March 31, 2012; Sacramento, CA, USA; Sacramento Kings guard Jimmer Fredette (7) makes a three point basket against the New Jersey Nets in the fourth quarter at the Power Balance Pavilion. The Nets defeated the Kings 111-99. Mandatory Credit: Cary Edmondson-US PRESSWIRE

Oh Yeah, On That Whole "Jimmer Fredette Trade" Thing

Credit: Kelley L Cox-US PRESSWIRE

Trading Jimmer Fredette? Sounds weird, doesn’t it? So when noise broke that the Kings had indeed listened to offers for the former BYU Cougar, I was a bit taken back. After all, this was a player that forced the Kings franchise to hire two full-time employees solely dedicated to handling Jimmer jersey sales. A player that boosted King merchandise sales up 540% over the previous holiday season sale numbers. A cash cow and media love bird would be a severe understatement. And this, all of this, was with a player who struggled to see floor time. A player, when he did see that elusive floor time, struggled in it. But trading Jimmer? Really?

For whatever reasons, be it the desire to fill a void or just poor basketball decisions, the Kings have tried to force players to play the one even though they lack the ability to play the point guard position in recent years. It started with Tyreke Evans, who while physically has every gift imaginable to play the one, doesn’t yet have the mental game to do so. But the Kings tried. And tried. And tried. Eventually they found he wasn’t progressing at the needed level and he ended up playing an effective small forward as last season ended. Still in need of a point guard (at least from a backup scenario), the Kings seemed to replicate their previous stance on Evans for Fredette, forcing the Collegiate Player of the Year into an uncomfortable role.

During his BYU days, Fredette was best at being offensively aggressive – being a ball hog, essentially. Wildly running around in circles, firing up contested jumpshots, running into a mass of three or four bodies, dropping in a floater when he wasn’t shooting a pullup 29 footer – that’s what Fredette did and that’s what Fredette succeeded at. Certainly a bit unconventional and essentially everything you’re not supposed to do at the NBA level, but Jimmer got away with it and did so effectively.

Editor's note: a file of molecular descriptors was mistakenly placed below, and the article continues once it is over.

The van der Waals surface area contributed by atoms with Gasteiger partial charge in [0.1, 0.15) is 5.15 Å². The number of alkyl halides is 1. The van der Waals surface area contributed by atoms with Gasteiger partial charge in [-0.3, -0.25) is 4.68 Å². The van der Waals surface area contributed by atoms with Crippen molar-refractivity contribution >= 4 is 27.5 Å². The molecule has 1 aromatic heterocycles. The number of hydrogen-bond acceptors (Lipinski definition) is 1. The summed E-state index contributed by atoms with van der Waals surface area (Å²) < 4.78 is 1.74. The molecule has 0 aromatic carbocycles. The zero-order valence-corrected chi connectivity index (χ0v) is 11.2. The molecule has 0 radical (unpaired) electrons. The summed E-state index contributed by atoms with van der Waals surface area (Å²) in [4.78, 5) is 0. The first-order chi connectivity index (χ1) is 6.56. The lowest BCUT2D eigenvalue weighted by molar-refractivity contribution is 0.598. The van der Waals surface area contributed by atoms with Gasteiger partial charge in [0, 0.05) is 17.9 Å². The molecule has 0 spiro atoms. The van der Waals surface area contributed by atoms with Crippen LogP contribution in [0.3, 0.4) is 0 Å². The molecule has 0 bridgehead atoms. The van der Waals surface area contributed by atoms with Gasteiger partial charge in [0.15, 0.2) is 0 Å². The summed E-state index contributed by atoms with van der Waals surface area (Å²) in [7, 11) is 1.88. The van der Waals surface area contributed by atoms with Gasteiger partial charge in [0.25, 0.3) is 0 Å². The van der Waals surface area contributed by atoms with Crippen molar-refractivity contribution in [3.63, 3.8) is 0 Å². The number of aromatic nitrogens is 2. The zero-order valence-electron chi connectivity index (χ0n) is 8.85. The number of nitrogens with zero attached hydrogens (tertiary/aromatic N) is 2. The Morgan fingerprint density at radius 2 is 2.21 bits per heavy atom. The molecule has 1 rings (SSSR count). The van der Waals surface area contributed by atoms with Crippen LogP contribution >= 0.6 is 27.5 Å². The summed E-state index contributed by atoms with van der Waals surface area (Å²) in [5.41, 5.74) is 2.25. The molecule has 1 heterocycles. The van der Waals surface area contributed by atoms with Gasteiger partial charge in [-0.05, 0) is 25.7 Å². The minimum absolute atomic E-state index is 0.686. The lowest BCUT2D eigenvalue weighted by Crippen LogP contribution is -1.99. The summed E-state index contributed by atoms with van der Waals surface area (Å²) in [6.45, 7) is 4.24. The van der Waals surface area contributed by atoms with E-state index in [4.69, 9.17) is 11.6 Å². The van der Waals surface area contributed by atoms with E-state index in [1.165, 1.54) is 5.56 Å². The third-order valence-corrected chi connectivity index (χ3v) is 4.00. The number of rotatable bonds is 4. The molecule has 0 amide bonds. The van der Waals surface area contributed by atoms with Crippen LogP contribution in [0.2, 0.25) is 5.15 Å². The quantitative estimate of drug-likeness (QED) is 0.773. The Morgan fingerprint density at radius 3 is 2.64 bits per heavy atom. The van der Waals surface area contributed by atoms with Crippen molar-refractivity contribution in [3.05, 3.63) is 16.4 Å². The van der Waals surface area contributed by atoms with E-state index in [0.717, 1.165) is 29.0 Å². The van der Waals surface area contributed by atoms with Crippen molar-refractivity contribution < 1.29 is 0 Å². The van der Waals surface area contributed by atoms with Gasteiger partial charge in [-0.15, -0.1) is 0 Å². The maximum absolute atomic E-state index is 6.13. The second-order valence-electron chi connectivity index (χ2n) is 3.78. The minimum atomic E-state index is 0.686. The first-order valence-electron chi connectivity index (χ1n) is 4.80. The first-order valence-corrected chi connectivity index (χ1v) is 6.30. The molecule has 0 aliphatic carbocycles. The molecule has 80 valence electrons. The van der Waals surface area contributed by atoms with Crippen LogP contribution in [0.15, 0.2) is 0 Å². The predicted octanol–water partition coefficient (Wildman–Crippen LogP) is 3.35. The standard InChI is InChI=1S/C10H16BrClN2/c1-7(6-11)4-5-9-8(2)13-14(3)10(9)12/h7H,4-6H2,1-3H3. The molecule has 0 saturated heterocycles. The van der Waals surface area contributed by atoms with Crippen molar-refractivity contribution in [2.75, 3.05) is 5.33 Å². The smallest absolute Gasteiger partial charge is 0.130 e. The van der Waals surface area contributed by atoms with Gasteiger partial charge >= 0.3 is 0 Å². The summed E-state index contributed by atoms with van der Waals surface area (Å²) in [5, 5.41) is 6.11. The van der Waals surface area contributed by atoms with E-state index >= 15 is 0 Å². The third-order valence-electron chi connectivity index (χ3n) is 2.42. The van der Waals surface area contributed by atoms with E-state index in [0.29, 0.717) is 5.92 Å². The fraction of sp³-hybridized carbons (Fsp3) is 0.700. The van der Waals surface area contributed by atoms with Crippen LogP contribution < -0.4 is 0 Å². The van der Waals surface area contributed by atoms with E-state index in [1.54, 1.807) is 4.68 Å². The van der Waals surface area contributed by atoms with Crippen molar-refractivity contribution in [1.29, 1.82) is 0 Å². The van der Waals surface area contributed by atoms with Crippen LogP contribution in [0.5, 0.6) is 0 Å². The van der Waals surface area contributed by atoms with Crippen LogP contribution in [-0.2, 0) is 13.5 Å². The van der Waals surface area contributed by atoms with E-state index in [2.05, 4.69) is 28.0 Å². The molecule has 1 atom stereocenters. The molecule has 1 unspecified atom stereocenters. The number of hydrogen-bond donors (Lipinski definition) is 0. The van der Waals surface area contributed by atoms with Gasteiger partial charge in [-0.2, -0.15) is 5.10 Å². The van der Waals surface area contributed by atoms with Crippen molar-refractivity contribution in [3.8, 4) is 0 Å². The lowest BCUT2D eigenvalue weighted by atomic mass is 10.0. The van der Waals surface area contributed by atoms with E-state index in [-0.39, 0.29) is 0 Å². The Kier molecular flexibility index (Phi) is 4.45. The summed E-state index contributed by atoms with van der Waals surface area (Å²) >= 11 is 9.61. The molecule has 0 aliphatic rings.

Unfortunately for Jimmer and the Kings, the NBA isn’t filled with slow guards who don’t play defense or big men who struggle to make it in overseas leagues like the majority of talent he sliced and diced while playing at BYU. In no way is that a slight to Fredette, it’s just facts. He’s an undersized guard who lacks the traditional skills of those similar sized talents. All that said, Fredette possesses skills that many similar sized players don’t and players before Jimmer have shown it doesn’t matter what size or speed disadvantages you have, talent is talent assuming you know how to harness it, and that is where Jimmer needs to focus his energy.

The road hasn’t been easy for Fredette, who missed out on a Summer League and a traditional training camp due to the NBA lockout during his rookie season.. He also went through a coaching change just days into his NBA career and when combined with everything else that surrounded him, from fitting in with his teammates to playing a position/style he’s never had to play, it was a clearly overwhelming experience for the former college star.

Now entering his second season, he’s dealing with trade rumors that have more or less been confirmed by sources and beat writers close to the Kings – unfathomable thoughts just a year ago. So, what do I make of them, personally? Well – very few players are untradeable and there’s not a player you wouldn’t listen on if you’re an NBA GM – it’s your job to listen, even if you’re not interested. But trading Jimmer right now is selling at clearance prices, for no reason. A return, be it players and/or picks isn’t going to get you anything of significant value that will alter the course of the Kings franchise. The Jimmer is on a cheap, rookie deal for the next few seasons and has plenty of time to develop into a solid NBA player, despite the flaws in his game many like to focus on.

Expecting Fredette to be the player he was in college will only set one up for disappointment. The talent gap between the two levels is significant and Fredette does lack some needed athletic skills that weren’t so obvious against sub-par talent, both mentally and physically. Still, Fredette is a talented basketball player who not only is open to learning, he wants to learn. When it comes to young players, that’s a blessing in itself. No Jimmer wont ever be a superstar in game but he has plenty of on-court skill that will make him a very serviceable NBA player in due time. Be it a rich man’s Brent Price or a clone of Mike Bibby during his Vancouver days, Fredette isn’t a player the Kings need to give up on.

Sure, maybe it’ll take a bit longer then initially thought, but good things come to those who wait.

Tags: Jimmer Fredette Sacramento Kings Tyreke Evans

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